Experts at the Wellcome Trust/Cancer Research UK Gurdon Institute at Cambridge University have identified a broken genetic "switch" that can trigger leukaemia, and believe that this breakthrough may lead to new treatments.
According to background information in a report on this discovery, Leukaemia is a cancer of the bone marrow and the immune system's white blood cells, which do not develop properly and begin to divide uncontrollably.
The report says that the disease leaves the body less able to fight off infections in the same fashion as the HIV-Aids virus does.
The Cambridge University team say that new studies have shown that a gene called JAK2 acts as a master switch to turn different genes on or off, and cancer can develop if it breaks.
Earlier, JAK2 was only thought to function on the inner surface of cells.
However, the university experts have now found that say it also acts at the heart of the cell, in the nucleus.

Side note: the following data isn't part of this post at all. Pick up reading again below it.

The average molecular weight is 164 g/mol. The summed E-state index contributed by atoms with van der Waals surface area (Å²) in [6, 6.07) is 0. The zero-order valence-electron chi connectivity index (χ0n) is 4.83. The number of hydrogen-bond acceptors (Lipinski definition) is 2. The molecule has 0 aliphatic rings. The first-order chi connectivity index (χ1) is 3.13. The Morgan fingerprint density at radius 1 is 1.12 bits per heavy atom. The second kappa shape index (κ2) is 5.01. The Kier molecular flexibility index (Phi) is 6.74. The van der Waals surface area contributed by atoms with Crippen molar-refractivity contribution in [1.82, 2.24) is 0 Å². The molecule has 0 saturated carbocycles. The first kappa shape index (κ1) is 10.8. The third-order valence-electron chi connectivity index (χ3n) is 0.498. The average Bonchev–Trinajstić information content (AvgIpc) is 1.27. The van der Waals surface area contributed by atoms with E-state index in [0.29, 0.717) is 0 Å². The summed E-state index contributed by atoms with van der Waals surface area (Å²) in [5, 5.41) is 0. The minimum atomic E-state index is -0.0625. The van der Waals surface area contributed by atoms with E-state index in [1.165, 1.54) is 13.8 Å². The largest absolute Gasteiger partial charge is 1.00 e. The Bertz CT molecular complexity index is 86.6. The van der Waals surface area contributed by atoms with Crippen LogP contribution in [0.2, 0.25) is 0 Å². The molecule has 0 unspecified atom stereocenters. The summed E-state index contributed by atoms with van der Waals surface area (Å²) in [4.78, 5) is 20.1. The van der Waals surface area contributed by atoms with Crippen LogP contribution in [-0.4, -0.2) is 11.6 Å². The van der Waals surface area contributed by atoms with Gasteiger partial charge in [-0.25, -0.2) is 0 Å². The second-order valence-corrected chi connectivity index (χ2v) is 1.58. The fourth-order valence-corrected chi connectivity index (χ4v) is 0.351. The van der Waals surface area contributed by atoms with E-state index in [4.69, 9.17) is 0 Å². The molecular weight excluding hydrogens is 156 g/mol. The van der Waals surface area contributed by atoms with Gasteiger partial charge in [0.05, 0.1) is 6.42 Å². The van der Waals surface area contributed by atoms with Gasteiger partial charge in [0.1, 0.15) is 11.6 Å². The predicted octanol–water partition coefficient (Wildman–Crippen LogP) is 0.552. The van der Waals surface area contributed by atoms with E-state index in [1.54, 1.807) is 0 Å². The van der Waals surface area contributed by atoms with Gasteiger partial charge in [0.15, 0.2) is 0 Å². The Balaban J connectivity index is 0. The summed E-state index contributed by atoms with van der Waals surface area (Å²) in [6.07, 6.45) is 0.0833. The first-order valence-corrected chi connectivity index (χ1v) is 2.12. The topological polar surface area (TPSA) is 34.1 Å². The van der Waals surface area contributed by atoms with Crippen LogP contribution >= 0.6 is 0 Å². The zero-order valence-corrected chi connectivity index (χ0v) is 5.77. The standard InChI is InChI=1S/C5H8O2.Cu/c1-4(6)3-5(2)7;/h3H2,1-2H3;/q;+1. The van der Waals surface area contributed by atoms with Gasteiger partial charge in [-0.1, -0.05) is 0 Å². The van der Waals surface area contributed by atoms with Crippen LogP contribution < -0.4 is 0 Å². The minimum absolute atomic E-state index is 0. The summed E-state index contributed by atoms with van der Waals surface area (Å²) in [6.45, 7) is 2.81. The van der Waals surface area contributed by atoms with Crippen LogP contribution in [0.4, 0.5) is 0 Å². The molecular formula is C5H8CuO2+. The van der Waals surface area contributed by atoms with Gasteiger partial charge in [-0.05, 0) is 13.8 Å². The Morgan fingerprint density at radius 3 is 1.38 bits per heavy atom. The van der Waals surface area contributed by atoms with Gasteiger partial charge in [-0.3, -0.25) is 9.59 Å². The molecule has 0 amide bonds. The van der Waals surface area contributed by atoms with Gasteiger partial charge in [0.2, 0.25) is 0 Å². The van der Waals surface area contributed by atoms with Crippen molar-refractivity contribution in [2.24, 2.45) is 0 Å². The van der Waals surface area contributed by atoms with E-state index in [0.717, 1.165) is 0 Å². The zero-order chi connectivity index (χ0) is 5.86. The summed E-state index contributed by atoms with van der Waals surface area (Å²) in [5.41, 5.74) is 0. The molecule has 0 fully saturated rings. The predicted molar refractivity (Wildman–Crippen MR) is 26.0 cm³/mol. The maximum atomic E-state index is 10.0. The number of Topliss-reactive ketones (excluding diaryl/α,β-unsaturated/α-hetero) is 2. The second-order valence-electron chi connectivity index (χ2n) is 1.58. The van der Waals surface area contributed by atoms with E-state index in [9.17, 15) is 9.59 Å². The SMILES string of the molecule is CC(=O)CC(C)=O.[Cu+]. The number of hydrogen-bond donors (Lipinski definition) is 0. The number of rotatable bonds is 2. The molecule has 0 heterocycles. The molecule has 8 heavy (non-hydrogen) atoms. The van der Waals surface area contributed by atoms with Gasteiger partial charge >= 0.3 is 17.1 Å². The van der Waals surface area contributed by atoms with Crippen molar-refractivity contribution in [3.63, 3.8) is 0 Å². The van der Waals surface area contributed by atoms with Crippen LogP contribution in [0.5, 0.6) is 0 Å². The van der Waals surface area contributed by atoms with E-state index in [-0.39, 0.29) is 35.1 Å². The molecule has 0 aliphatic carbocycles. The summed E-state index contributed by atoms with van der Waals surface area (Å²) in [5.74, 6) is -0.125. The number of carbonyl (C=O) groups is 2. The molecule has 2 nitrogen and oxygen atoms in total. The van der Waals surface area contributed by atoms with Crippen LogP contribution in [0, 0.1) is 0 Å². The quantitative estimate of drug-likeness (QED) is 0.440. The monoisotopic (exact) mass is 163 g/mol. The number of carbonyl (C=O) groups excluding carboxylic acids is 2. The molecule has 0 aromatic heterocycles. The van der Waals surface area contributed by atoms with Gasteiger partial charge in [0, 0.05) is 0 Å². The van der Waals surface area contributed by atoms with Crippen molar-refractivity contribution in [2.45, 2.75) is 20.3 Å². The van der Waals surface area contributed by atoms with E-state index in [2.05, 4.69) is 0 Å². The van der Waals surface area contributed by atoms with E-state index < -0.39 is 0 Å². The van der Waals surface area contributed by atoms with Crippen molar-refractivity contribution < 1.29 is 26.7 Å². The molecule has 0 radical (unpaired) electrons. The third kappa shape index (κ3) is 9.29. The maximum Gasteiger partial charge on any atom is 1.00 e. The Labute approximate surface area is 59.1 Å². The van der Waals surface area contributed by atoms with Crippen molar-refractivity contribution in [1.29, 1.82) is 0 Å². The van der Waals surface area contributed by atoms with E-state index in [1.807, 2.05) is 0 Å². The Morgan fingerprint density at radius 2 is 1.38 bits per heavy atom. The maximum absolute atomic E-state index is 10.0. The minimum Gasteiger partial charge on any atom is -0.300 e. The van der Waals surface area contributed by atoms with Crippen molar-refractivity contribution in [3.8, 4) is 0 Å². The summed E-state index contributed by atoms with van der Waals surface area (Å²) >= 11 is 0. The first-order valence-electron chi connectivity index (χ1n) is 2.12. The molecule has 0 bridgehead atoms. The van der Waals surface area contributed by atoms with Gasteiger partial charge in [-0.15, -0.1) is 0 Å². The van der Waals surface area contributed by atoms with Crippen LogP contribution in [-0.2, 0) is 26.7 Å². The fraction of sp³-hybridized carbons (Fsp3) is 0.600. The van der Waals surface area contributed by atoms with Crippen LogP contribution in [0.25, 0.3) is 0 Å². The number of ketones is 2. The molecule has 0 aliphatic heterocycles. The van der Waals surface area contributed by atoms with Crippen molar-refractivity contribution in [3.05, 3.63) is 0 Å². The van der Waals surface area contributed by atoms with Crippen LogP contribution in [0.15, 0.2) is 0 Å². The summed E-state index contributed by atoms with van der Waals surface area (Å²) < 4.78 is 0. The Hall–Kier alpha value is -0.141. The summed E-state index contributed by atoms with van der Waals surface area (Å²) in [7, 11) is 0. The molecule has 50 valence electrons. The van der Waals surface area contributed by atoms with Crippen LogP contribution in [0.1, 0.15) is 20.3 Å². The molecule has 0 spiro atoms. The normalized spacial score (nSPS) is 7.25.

There, according to the researchers, an enzyme made by JAK2 controls the activity of other genes by altering proteins, called histones that protect DNA - of which cells are made.
"In this exciting research we have revealed new unidentified parts of the cell's messaging system which can become faulty and lead to leukaemia," the Daily Express quoted Professor Tony Kouzarides, director of the Gurdon Institute, as saying.
The findings of the study have been reported in the online edition of the journal Nature.